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Decision No. 16,586

Appeal of NEIL R. COMPASS, on behalf of his daughter HILDA, from action of the Board of Education of the Uniondale Union Free School District regarding residency.

Decision No. 16,586

(January 30, 2014)


Ingerman Smith, L.L.P., attorneys for respondent, Edward H.McCarthy, Esq., of counsel

KING, JR., Commissioner.--Petitioner appeals the determination of the Board of Education of the Uniondale Union Free School District (“respondent”) that his daughter, Hilda, is not a district resident. The appeal must be dismissed.

During the 2012-2013 school year, Hilda was a 14-year­old student in respondent’s high school. Petitioner asserts that Hilda has resided with and received support from him in the district since she was born in 1998, and intends to reside in the district for the duration of her high school years.

According to respondent, in or about May 2013, a question arose as to Hilda’s residency “based upon [respondent’s] information and belief that the student was actually residing with [her mother, Brenda Doyle] outside of the geographical confines of the District and within Roosevelt, New York.” As a result, respondent commenced a residency investigation, which consisted of sixdays of surveillance between May 23 and June 4, 2013. Based on the residency investigation, respondent concluded that Hilda was residing with her mother outside of respondent’s district.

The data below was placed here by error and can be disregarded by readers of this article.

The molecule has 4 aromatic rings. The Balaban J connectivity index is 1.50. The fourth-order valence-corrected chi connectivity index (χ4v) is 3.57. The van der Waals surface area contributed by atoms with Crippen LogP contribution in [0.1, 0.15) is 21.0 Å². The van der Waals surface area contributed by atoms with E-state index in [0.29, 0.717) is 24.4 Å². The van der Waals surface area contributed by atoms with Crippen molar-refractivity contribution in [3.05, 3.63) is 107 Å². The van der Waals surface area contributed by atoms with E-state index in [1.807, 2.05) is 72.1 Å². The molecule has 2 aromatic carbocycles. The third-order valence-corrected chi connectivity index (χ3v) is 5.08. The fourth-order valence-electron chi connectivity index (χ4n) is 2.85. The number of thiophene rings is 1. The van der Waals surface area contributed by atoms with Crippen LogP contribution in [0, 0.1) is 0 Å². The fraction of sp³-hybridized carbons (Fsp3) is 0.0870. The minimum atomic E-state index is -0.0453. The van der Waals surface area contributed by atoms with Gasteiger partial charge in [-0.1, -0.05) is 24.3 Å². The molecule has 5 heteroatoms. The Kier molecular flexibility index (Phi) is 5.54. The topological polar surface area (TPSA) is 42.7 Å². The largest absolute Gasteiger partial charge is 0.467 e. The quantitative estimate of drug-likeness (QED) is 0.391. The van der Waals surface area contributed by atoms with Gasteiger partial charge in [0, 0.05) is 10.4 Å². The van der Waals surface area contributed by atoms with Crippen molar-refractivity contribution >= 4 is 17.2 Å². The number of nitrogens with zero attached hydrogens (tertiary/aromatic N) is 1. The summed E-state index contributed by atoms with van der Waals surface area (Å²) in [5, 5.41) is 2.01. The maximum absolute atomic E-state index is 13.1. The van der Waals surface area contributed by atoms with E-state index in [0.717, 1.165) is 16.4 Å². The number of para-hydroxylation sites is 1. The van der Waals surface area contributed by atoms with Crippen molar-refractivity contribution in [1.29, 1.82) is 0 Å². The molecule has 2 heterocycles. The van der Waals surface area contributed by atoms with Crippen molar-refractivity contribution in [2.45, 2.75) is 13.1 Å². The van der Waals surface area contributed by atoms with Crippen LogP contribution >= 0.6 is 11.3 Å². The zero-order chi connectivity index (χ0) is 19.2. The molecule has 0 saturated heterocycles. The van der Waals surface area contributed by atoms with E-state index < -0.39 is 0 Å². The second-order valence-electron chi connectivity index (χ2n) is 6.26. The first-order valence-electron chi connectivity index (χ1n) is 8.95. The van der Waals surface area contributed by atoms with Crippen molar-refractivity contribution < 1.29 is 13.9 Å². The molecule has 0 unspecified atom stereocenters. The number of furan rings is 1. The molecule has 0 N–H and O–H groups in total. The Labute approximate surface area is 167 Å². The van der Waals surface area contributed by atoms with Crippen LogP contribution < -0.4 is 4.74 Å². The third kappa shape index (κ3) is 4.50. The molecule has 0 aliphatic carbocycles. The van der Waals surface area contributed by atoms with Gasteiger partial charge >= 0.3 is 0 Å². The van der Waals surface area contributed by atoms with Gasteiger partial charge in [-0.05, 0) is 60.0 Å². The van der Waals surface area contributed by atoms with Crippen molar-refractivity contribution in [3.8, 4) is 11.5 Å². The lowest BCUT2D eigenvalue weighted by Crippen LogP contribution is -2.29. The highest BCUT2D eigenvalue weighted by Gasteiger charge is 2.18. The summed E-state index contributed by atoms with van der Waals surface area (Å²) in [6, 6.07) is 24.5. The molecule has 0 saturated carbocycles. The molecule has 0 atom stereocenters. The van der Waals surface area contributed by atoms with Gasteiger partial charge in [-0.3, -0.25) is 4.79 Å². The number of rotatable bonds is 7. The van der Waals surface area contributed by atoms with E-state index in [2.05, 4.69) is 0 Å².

According to petitioner, on or about August 27, 2013,Hilda was excluded from school. By letter dated August 29, 2013,2  respondent’s administrative assistant for central registration (“administrative assistant”) and superintendent advised Ms. Doyle that Hilda was “not eligible to attend Uniondale Public Schools,” and that the determination was “based on the following: Your child/children is/are not a resident(s) of the District.” The letter further advised that Hilda would be excluded as a non-resident and would not be allowed to attend respondent’s district for the 2013-2014 school year and that Ms. Doyle had a right to appeal the determination to the administrative assistant and the Commissioner of Education.

The administrative assistant conducted a residency review hearing on September 3, 2013, which Ms. Doyle and petitioner attended. At the hearing, Ms. Doyle stated that she has resided in petitioner’s house in the district with petitioner and Hilda for 17 years, but that she and petitioner have “separate lives” and that she stays with her boyfriend outside the district. Petitioner similarly stated at the hearing that Hilda resides with him in respondent’s district and occasionally stays at Ms. Doyle’s boyfriend’s residence. Petitioner stated that, at the end of the 2012-2013 school year and extending into July 2013, Hilda spent three to four days per week with her mother at the Roosevelt address. He added that he would not have let Hilda go with her mother had he known that it would affect her ability to attend school in respondent’s district.

By letter dated September 3, 2013,3  the administrative assistant informed Ms. Doyle that Hilda was not a district resident and would be excluded from school for the 2013­2014 school year. The letter stated as follows:

This determination is based on the following regulations:

  • New York State Education Law states, “School districts are required to admit only district residents ...”